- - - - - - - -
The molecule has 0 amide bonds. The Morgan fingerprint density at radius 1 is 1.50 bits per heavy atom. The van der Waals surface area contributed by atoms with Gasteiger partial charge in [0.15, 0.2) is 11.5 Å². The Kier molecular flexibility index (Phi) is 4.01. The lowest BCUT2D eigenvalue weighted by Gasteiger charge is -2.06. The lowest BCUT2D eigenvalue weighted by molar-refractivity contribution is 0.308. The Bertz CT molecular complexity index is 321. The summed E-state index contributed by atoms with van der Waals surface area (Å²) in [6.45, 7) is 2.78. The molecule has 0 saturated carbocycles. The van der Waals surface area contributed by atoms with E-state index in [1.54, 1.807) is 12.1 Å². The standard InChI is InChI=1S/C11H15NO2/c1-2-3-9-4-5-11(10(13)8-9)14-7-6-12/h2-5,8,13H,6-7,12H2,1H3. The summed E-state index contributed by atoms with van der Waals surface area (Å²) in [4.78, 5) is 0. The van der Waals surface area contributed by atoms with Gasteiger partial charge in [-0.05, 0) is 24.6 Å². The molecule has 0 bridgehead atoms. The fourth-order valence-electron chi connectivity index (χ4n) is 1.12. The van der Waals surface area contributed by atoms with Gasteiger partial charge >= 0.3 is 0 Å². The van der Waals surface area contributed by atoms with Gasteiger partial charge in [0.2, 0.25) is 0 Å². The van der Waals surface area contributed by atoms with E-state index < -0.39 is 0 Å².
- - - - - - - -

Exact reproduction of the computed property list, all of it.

The molecule has 0 amide bonds. The Morgan fingerprint density at radius 1 is 1.50 bits per heavy atom. The van der Waals surface area contributed by atoms with Gasteiger partial charge in [0.15, 0.2) is 11.5 Å². The Kier molecular flexibility index (Phi) is 4.01. The lowest BCUT2D eigenvalue weighted by Gasteiger charge is -2.06. The lowest BCUT2D eigenvalue weighted by molar-refractivity contribution is 0.308. The Bertz CT molecular complexity index is 321. The summed E-state index contributed by atoms with van der Waals surface area (Å²) in [6.45, 7) is 2.78. The molecule has 0 saturated carbocycles. The van der Waals surface area contributed by atoms with E-state index in [1.54, 1.807) is 12.1 Å². The standard InChI is InChI=1S/C11H15NO2/c1-2-3-9-4-5-11(10(13)8-9)14-7-6-12/h2-5,8,13H,6-7,12H2,1H3. The summed E-state index contributed by atoms with van der Waals surface area (Å²) in [4.78, 5) is 0. The van der Waals surface area contributed by atoms with Gasteiger partial charge in [-0.05, 0) is 24.6 Å². The molecule has 0 bridgehead atoms. The fourth-order valence-electron chi connectivity index (χ4n) is 1.12. The van der Waals surface area contributed by atoms with Gasteiger partial charge >= 0.3 is 0 Å². The van der Waals surface area contributed by atoms with Gasteiger partial charge in [0.2, 0.25) is 0 Å². The van der Waals surface area contributed by atoms with E-state index < -0.39 is 0 Å².